If you ask Idaho Republican Party Chairman Jonathan Parker, 2018 is a banner election year for Idaho.
"This election cycle is a once-in-a-generation cycle with us having so much turnover from governor, to lieutenant governor, a seat in Congress, and all 105 legislative seats are on the ballot," Parker says. "It's a very significant year. ... We're doing our best to get our team elected."
At the top of the long list of competitive races is the open competition for governor. Facing off are Republican Lt. Gov. Brad Little and Democratic state Rep. Paulette Jordan, who both opted to leave their posts to run for the state's highest office.
In Little, Republicans have a candidate who will likely carry on many of the conservative values of exiting Gov. Butch Otter. But as part of the establishment government, he doesn't carry much appeal to many whose views tack even further to the right, particularly in North Idaho, explains Jasper LiCalzi, chair of the Department of Political Economy at the College of Idaho.
"He's not Trump, he's not outrageous, he's not against all government, he doesn't believe in conspiracy theories," LiCalzi says. "That makes him more popular down here in the Treasure Valley, and especially in Eastern Idaho."
Meanwhile, in Jordan, Democrats have a candidate who is drawing major attention, not only for her potential to make history — she'd be the first female governor in the state and the first Native American governor in the country — but by actually winning over crowds, LiCalzi says. After a speaking event he recently hosted where the candidates sat down to talk about tax policy at College of Idaho, students lined up to take selfies with Jordan, who LiCalzi calls "a bit of a rock star."
"She is attracting more enthusiasm amongst voters than the Democrats have for a while," he says. "She's not just another old guy from the north end of Boise running again."
Jordan, 38, grew up in rural North Idaho, where she returned after attending University of Washington. She served on the Coeur d'Alene Tribal Council from 2009 to 2012, then ousted a Republican incumbent representing Benewah and Latah counties in the Idaho Legislature in 2014. She kept the seat in 2016, then opted to leave the position early this year to focus on the race.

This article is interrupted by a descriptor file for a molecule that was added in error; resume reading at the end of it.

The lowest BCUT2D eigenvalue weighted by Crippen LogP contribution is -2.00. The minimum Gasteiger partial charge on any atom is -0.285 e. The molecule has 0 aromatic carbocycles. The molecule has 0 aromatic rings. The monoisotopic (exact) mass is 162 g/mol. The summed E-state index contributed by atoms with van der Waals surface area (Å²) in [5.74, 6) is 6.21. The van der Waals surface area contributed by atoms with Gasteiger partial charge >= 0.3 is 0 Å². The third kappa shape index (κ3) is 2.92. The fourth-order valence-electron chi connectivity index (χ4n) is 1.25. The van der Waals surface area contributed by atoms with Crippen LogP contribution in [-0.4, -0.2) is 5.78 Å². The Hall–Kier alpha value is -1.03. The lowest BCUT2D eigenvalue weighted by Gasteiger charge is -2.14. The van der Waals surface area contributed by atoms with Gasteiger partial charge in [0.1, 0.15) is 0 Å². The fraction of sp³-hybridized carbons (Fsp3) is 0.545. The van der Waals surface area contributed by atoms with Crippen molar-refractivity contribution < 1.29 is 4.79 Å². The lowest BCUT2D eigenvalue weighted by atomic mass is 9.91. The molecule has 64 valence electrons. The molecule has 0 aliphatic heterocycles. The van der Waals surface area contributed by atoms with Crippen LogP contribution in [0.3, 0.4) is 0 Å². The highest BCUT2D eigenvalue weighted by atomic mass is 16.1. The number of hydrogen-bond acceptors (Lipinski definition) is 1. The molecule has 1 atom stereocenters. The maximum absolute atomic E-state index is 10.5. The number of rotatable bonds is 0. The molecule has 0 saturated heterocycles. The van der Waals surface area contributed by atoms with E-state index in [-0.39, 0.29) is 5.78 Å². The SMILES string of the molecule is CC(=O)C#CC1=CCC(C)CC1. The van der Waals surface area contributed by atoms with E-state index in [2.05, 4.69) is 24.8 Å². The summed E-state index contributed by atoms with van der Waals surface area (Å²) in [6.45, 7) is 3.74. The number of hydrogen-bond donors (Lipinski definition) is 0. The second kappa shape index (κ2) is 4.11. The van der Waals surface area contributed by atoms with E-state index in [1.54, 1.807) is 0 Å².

In particular, LiCalzi says she's attractive to women, younger voters and people who maybe haven't otherwise been paying attention to politics.
"She talks about some issues that motivate them. She used the word 'marijuana,' my goodness, that's, like, groundbreaking," LiCalzi says. "The charisma — it's like Obama and such. It won't make a difference though in the end."
In a partisan August poll, paid for by Idaho Voices for Change Now, almost a third of voters said they were undecided, and Jordan trailed Little by 8 points. Idaho is a tough place to poll, though, LiCalzi says, and he thinks many of those "undecided" voters likely already plan to vote Republican.
"It's a big state, and it's hard to get people to answer questions," he says. "People want to say they're independent, yet they'll vote for all Republicans."
While the Democratic base has been more motivated, there's no way LiCalzi sees Jordan winning short of "some kind of shock to the system." He thinks she'll outperform A.J. Balukoff, the Democrat she bested in the primary who lost by about 15 points against Butch Otter four years ago, but the only real way LiCalzi sees Jordan winning is if "some kind of Roy Moore thing were to happen to Brad Little."
"I think that's impossible," he quickly adds. "[Little is] the most squeaky clean person I've ever met."
That said, Democrats are seeing more enthusiasm, with younger people lining up not only to vote for Jordan, but to try to get others to do the same, says Idaho Democratic Party Communications Director Lindsey Snider. The party hopes her run will inspire others to run in 2019 and 2020.
"There's something about her that just makes people want to get involved and make a difference," Snider says. "It's time for new leadership, not from career politicians but from people who really want to do good in our state. Paulette is that candidate who really wants to make changes for the better, improve Idaho, our education system, public lands, and our health care system. It's because we love Idaho that we want to improve it."
Republicans, of course, would disagree that a change is needed. Idaho is doing great, says Parker, the Republican Party chair, and Little will continue to build on the types of investments needed in education and business to keep up the massive population growth rate in Idaho and keep more young people in the state.
Little, 64, grew up on his family's ranch in Emmett, Idaho, and was appointed to the state Senate in 2001, where he served through 2009, when he was appointed lieutenant governor. At that point, he let his son take over his ranching operations while he focused on the government position, where he won re-election twice. He is leaving the spot in his bid for governor.
"We believe Brad would be best for that job not only because of his experienced leadership but also his vision for Idaho," Parker says, "espousing basic Republican principles of personal freedom, liberty and lower taxes, which we believe has led to a booming economy."
The two candidates will meet for a series of debates throughout October, with a debate hosted by KBOI radio and CBS at 11 am on Oct. 13, which will stream live on idahonews.com and Facebook, then another at 8 pm on Oct. 15, hosted by Idaho Public Television, and one more for a debate from 5:30 to 7 pm on KTVB on Oct. 29.
Even with the election season heating up throughout October, LiCalzi says he doesn't think the candidates will necessarily get bitter or attack each other.
"The elections aren't that close here, so it's easier to be civil," he says. "It's kind of, 'It's not gonna make a difference, so take the high road,' and I think both candidates will." ♦